The rest of the Accords dealt with a variety of subjects including waste reduction, recycling, transportation, health, and nature. Perhaps the most outrageous promise of action was Action number sixteen in which the mayors were supposed to agree to: “Every year identify three products, chemicals, or compounds that are used within your city that represents the greatest risk to human health and adopt a law to eliminate their sale and use in the city.

There you have it. Every year, our nation’s mayors were to promise to ban something! What if there isn’t a “chemical or compound” that poses a risk? Gotta ban something anyway!

That’s not an idle threat. In the 1990s, Anchorage, Alaska had some of the most pristine water in the nation. It had no pollution. Yet the federal government ordered the city to meet strict federal clean water standards that required it to remove a certain percentage of pollution from its water. It’s pretty hard to comply with such regulations when the situation simply doesn’t exist. But government never was built around logic. Regulations must be obeyed. In order to meet those requirements, Anchorage was forced to dump fish parts into its pristine water so that it could then clean out the required quotas of “pollution.” Your city’s mayor may have to ban the ink in your fountain pen to meet his quota — and ban it he will!

What was to be each mayor’s reward for destroying private property rights, increasing energy costs on less consumption, and banning something useful every year? He would get Green Stars! That’s right. According to UN documents, if your mayor could successfully complete 8 to 11 of the prescribed 21 actions, the town would get a green star and the designation, “Local Sustainable City.” Twelve to 17 actions completed would garner two green stars and the designation, “National Sustainable City.” Fifteen to 18 actions completed would bring in three green stars and the title, “Regional Sustainable City.” Finally, the energizer bunny mayor who completed 19 to 21 actions would get a full four green stars and the ultimate designation of, “Global Sustainable City.” Certainly, he or she would also get a plaque and get to sit at the head table at the next UN Sustainable Development conference.

Sustainable Development is truly stunning in its all-encompassing reach to transform the world into feudal-like governance by making nature the central organizing principle for our economy and society. It is a scheme fueled by unsound science and discredited economics that can only lead modern society down the road to a new Dark Ages of human misery. It is a policy of banning goods and regulating and controlling human action. It is systematically implemented through the creation of non-elected visioning boards and planning commissions. There is no place in the Sustainable world for individual thought, private property, or free enterprise. It is the exact opposite of the free society envisioned by this nation’s founders.

America’s mayors are the elected representatives closest to the people. They are the ones that our founders intended to have the most influence over our daily lives. The UN and NGO forces knew exactly what they were doing by going to the mayors to enforce the policies locally. It accelerates the process much faster, one city at a time, than going through the congressional process. But after decades of this process, alert Americans are beginning to understand that the ability of local citizens to choose their own locally controlled government is ceasing to exist under UN sustainable policy dictates. But signs, adorned with green stars certainly greet us at many city limit lines. Yet, inside those city limits are the inhabitants, stripped of their property rights, buried under huge tax burdens, and struggling under reduced energy flow. As they struggle to maintain a livable lifestyle, their proud mayor gleams in the global limelight under the banner “think globally and act locally.”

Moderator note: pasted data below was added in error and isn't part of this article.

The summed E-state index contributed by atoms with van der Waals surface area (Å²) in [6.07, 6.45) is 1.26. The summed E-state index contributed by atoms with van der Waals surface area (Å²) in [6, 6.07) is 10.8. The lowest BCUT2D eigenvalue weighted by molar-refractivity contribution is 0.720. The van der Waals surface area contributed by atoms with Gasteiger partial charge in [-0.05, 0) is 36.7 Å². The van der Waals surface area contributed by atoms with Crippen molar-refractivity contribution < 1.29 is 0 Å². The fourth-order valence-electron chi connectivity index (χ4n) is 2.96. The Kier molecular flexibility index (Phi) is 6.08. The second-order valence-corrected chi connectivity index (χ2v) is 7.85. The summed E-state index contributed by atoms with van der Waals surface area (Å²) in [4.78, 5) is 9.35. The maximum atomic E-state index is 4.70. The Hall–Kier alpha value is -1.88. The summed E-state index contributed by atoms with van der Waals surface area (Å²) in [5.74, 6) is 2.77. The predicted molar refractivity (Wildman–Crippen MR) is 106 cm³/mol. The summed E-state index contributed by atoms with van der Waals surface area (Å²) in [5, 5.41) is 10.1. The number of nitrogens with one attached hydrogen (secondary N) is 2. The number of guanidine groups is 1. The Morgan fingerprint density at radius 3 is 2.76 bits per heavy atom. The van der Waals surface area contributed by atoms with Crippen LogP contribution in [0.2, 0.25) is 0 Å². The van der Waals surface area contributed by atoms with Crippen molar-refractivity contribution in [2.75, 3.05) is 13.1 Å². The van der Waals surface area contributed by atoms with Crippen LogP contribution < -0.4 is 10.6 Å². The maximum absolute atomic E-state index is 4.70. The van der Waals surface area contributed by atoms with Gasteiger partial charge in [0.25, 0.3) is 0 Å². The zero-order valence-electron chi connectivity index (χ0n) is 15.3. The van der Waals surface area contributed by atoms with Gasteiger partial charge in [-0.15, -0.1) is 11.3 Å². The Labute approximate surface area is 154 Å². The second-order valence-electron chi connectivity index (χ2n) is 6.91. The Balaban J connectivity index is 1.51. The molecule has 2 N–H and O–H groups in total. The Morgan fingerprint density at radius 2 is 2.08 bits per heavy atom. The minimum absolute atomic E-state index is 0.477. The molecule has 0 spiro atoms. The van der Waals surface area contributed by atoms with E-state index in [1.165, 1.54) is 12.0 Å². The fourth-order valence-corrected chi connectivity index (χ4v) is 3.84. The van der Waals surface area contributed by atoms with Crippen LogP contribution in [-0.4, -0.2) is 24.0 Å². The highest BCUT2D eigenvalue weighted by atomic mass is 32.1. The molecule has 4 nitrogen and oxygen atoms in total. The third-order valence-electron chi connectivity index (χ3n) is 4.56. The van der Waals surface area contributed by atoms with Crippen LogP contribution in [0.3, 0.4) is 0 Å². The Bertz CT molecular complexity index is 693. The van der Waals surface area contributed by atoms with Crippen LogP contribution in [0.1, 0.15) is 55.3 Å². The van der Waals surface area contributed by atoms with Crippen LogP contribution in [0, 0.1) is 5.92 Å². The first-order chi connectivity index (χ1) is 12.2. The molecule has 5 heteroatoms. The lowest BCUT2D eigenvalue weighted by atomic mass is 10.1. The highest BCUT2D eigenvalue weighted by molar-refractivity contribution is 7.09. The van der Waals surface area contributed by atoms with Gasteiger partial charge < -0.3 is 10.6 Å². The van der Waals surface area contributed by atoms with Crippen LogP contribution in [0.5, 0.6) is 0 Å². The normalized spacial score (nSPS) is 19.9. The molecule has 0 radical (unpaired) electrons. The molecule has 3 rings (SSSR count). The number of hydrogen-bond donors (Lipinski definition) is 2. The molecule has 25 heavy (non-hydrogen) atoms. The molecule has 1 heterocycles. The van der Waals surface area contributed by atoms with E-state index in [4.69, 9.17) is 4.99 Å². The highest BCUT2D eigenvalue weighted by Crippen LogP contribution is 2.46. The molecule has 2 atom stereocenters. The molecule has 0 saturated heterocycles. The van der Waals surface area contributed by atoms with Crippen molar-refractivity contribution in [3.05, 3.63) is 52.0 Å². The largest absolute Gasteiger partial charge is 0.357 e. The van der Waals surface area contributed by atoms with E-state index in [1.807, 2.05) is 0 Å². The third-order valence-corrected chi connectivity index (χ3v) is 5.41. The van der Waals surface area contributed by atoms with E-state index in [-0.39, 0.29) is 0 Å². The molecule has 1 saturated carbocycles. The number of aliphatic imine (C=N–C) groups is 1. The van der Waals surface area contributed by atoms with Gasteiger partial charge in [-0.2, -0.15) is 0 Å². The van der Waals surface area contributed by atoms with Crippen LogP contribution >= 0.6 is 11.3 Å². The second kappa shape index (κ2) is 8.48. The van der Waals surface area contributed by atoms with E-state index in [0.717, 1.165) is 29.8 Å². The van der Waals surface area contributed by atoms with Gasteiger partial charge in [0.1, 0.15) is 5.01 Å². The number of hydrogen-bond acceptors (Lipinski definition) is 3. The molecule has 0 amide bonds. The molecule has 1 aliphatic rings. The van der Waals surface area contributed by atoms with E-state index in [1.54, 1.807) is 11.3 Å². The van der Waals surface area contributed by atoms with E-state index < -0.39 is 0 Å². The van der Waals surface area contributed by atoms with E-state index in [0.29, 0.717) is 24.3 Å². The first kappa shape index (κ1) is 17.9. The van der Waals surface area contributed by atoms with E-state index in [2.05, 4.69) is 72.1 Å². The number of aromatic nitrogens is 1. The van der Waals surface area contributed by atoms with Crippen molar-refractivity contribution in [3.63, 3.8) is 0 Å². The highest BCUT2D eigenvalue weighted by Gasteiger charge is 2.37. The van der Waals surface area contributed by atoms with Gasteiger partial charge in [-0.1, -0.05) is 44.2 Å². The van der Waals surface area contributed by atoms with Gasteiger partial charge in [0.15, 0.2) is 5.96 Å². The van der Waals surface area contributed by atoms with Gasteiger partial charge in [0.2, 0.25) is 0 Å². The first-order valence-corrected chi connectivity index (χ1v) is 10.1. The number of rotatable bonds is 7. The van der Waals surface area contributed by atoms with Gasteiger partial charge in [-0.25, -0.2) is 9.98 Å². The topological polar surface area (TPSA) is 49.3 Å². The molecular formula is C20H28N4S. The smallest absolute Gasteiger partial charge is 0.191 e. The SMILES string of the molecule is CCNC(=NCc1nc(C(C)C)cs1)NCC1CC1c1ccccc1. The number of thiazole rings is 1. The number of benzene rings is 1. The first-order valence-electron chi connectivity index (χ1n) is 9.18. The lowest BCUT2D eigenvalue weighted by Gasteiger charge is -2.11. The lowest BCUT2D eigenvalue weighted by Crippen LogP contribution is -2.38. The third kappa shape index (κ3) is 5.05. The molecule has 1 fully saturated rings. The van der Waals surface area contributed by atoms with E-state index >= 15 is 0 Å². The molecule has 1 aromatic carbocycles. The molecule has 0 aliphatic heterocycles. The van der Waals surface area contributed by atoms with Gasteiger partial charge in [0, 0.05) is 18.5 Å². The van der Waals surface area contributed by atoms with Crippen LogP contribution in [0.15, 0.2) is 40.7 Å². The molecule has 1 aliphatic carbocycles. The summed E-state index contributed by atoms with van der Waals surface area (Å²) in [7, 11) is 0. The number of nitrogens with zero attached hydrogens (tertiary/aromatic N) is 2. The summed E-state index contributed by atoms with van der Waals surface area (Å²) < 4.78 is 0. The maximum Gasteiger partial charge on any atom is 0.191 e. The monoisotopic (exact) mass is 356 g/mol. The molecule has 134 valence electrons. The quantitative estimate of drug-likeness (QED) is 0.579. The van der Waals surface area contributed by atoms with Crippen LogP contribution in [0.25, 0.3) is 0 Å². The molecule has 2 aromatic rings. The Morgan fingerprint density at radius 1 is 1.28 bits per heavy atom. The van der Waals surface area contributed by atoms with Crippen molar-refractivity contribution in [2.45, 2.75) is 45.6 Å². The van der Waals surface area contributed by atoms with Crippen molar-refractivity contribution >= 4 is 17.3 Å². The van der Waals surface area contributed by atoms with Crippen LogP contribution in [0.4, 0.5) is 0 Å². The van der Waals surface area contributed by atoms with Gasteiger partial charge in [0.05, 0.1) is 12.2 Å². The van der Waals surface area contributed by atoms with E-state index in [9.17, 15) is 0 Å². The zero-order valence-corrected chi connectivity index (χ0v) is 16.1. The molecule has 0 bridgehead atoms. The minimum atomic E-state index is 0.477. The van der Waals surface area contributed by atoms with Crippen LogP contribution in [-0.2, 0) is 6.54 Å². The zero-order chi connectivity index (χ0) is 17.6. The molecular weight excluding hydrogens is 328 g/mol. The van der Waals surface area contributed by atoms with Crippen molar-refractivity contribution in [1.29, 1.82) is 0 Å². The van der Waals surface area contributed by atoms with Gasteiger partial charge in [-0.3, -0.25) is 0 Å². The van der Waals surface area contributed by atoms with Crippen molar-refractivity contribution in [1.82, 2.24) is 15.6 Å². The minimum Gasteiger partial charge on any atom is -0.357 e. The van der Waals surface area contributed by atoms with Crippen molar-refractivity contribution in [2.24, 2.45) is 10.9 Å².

Again, the UN’s meeting with the mayors took place in 2005. Do the dictates of the Green Cities Declaration still guide the process? Well, as usual, over time the names change, but the policies become more targeted and radical.

Fourteen major American cities are part of a globalist climate NGO known as the “C40 Cities Climate Leadership Group.” The goal of the group is “0” meat and dairy consumption by 2030. Also included in the goals are “0” private vehicles owned by citizens, only “one” short-haul air flight per person every 3 years, and “3” new clothing items per person per year.

The group is funded mainly by Democrat billionaire Mike Bloomberg, and nearly 100 cities across the world are members. In the U.S. members include Austin, Boston, Chicago, Houston, Los Angeles, Miami, New Orleans, New York City, Philadelphia, Phoenix, Portland, San Francisco, Washington, D.C., and Seattle. Most recently we’ve learned that Ohio cities, Cleveland, Cincinnati, and Dayton have recently joined.

Now as the plan is exposed, the group swears that these are “not policy recommendations,” but rather just “different emission-reduction alternatives and long-term urban visions.” But we’re watching them unfold daily.

Most notable, in the current era, is the Circular Economy, leading to Circular Cities. Of course, the main force promoting the Circular Economy is the World Economic Forum (WEF) and its Great Reset. The WEF actually provides instruction for local elected officials to help them impose the very same plans as outlined in the Green Cities Declaration.

One of the main policy goals of the Circular Economy is the elimination of cash money, to be replaced with digital currency. Once digital currency is in control imagine the control each mayor will then hold over each citizen. Every action will be monitored. Break the sustainable rule and every dime you have in bank accounts will be confiscated from such an unworthy citizen.

As the WEF’s head, Klaus Schwab said, “Own nothing and be happy!” Right out of the Green Cities Declaration. Freedom dies at the whim of a mayor competing for his next plaque.

© Tom DeWeese

 

The views expressed by RenewAmerica columnists are their own and do not necessarily reflect the position of RenewAmerica or its affiliates.
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Tom DeWeese

Tom DeWeese is one of the nation's leading advocates of individual liberty, free enterprise, private property rights, personal privacy, back-to-basics education, and American sovereignty and independence... (more)